Systemic vs Symptomatic

29
Aug
2014

Much of medicine has become obsessed with alleviating symptoms. Success in the conventional medical arena is defined as the relief of symptoms. Yet a new notion among many in the medical community is challenging this current model. A new approach focusing on regulation and restoration of the SYSTEMS and organs of the body, rather than management and suppression of SYMPTOMS that are often associated with disease and illness is now gaining steam. Thus spawns the debate of systemic vs symptomatic.

In an article by Michael Finkelstein, MD, in which he interviews Kenneth R. Pelletier, Ph.D., M.D. (clinical professor at the University of Arizona School of Medicine), the point of a systemic vs symptomatic approach is discussed:

We need to realize that we need a longer-term view. We need a slower model of healing, because systems don’t change overnight. You don’t take an aspirin and get rid of your headache within 30 minutes. Headaches are persistent. It may take weeks of changes that take place. So it’s a slower, more systemic approach, but the result is a healthy system.

The objective is not an end to a particular symptom, although that symptom will resolve in process. Instead, the approach is to modify the entire system, not just to address a particular symptom.

~ Dr. Kenneth R. Pelletier, MD

Complexity vs Simplicity

Treating on a symptomatic basis can be complex. The ICD-10 (International Statistical Classification of Diseases and Related Health Problems 10th Revision) currently has several hundreds of codes for symptoms, abnormal findings, complaints, and ill-defined conditions. With more and more medications that work directly on a single symptom, the treatment of multi-faceted, multi-symptomatic conditions has become very complex. Depending on whether the patient is exhibiting a productive chest cough, dry cough, whooping cough, or wheezing, a number of different medications may be prescribed in an attempt to suppress the symptom of coughing. Even after symptomatic relief is achieved, continuous management of the symptom must be maintained, and often other symptoms will arise and medications must be adjusted to address each symptom.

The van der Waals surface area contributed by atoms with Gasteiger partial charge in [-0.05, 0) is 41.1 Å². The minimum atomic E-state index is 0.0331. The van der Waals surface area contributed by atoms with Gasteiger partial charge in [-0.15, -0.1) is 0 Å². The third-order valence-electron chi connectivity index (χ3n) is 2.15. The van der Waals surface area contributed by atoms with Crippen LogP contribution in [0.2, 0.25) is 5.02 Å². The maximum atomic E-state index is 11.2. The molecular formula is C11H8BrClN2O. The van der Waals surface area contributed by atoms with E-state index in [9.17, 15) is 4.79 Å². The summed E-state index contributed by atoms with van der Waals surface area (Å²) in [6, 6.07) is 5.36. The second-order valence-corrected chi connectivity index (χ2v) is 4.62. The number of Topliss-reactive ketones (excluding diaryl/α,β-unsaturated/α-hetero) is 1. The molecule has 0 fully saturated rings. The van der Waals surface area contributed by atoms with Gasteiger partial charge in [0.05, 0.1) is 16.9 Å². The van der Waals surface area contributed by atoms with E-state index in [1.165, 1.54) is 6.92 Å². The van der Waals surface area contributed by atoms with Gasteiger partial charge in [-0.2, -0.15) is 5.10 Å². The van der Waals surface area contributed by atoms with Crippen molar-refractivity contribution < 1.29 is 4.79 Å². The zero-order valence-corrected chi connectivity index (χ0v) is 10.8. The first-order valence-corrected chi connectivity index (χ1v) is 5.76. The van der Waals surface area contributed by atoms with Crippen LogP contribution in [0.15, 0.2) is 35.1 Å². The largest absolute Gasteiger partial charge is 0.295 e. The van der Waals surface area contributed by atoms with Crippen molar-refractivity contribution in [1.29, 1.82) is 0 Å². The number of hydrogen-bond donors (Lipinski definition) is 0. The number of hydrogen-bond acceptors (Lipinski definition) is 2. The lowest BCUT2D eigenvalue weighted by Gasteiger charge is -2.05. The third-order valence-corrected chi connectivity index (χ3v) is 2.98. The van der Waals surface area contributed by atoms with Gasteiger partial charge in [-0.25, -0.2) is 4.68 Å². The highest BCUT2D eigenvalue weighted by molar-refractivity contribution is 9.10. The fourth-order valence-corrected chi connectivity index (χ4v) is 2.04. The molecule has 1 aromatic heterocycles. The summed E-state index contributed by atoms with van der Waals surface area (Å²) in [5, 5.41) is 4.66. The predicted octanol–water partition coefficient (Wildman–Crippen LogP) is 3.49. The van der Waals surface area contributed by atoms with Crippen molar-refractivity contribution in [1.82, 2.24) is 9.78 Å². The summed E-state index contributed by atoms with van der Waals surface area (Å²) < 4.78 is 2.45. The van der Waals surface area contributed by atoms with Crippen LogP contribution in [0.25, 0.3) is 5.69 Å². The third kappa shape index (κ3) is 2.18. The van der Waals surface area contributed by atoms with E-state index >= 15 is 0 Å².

Addressing Root Causes

By targeting systems and organs where underlying dysfunctions first occur, rather than surface-level individual symptoms, practitioners have found greater long-term results with a systemic approach to healing. This simplified manner of treatment not only then regulates and restores the proper functioning of systems / organs of the body, but simultaneously relieves symptoms that are exhibiting because of underlying causative dysfunctions. Although this process may take a longer time, it is exponentially more advantageous when compared to the alternative of life-long maintenance of symptoms without ever addressing root cause dysfunctions.

Systemic Regulation, Symptomatic Relief

Regulating Systems through Medications

Today, advanced European Biological Medicines such as spagyric medicine and organotherapy provide an effective and safe means of regulating systems and organs and aim to restore proper functioning within the body. Utilizing natural substances, and specialized production processes to develop concentrated, yet purified formulas, these holistic medicines effectively create biochemical and informational changes and therapeutic responses that initiate a self-healing process in specific systems and organs, rather than suppressing symptoms.

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